Extraction of functional binding sites from unique regulatory regions: The Drosophila early developmental enhancers

Dmitri A. Papatsenko, Vsevolod J. Makeev, Alex P. Lifanov, Mireille Régnier, Anna G. Nazina, Claude Desplan

Research output: Contribution to journalArticlepeer-review


The early developmental enhancers of Drosophila melanogaster comprise one of the most sophisticated regulatory systems in higher eukaryotes. An elaborate code in their DNA sequence translates both maternal and early embryonic regulatory signals into spatial distribution of transcription factors. One of the most striking features of this code is the redundancy of binding sites for these transcription factors (BSTF). Using this redundancy, we explored the possibility of predicting functional binding sites in a single enhancer region without any prior consensus/matrix description or evolutionary sequence comparisons. We developed a conceptually simple algorithm, Scanseq, that employs an original statistical evaluation for identifying the most redundant motifs and locates the position of potential BSTF in a given regulatory region. To estimate the biological relevance of our predictions, we built thorough literature-based annotations for the best-known Drosophila developmental enhancers and we generated detailed distribution maps for the most robust binding sites. The high statistical correlation between the location of BSTF in these experiment-based maps and the location predicted in silico by Scanseq confirmed the relevance of our approach. We also discuss the definition of true binding sites and the possible biological principles that govern patterning of regulatory regions and the distribution of transcriptional signals.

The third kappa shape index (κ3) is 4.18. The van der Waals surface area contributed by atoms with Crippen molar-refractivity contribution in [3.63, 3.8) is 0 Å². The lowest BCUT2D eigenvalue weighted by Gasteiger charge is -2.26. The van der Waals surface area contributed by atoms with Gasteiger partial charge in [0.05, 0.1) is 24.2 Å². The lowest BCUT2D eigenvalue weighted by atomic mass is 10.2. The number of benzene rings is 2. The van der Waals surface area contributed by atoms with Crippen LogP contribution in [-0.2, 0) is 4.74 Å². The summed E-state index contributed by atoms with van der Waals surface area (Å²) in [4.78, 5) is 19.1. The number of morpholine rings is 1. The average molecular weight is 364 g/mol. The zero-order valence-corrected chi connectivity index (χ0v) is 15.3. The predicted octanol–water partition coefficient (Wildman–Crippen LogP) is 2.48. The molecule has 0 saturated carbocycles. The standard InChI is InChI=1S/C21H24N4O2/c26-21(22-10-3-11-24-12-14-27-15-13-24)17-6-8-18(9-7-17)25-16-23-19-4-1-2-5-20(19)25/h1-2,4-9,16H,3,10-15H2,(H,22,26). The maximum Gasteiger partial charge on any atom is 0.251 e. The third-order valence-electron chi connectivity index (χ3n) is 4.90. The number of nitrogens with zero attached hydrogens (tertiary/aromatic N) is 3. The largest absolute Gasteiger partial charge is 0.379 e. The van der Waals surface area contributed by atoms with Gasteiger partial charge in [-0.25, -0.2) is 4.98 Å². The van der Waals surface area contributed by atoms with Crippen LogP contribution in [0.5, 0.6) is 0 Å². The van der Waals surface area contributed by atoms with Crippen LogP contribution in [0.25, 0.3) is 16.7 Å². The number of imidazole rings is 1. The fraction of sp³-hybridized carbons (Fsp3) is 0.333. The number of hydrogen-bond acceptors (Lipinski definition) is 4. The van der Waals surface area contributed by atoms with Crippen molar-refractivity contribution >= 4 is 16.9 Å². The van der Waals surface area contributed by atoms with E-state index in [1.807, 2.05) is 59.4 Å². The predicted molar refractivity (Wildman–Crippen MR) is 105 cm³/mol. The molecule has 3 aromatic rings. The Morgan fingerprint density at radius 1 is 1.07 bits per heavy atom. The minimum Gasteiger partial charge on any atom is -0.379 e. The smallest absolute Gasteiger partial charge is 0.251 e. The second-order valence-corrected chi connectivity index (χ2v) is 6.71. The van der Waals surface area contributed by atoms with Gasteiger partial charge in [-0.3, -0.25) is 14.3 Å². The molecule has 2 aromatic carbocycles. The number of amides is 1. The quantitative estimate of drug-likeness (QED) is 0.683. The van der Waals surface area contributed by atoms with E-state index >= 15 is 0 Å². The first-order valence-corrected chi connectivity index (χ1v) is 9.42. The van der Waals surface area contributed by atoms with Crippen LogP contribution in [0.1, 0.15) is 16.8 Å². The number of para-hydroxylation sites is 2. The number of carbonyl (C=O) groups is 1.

Original languageEnglish (US)
Pages (from-to)470-481
Number of pages12
JournalGenome Research
Issue number3
StatePublished - 2002

ASJC Scopus subject areas

  • Genetics
  • Genetics(clinical)


Dive into the research topics of 'Extraction of functional binding sites from unique regulatory regions: The Drosophila early developmental enhancers'. Together they form a unique fingerprint.

Cite this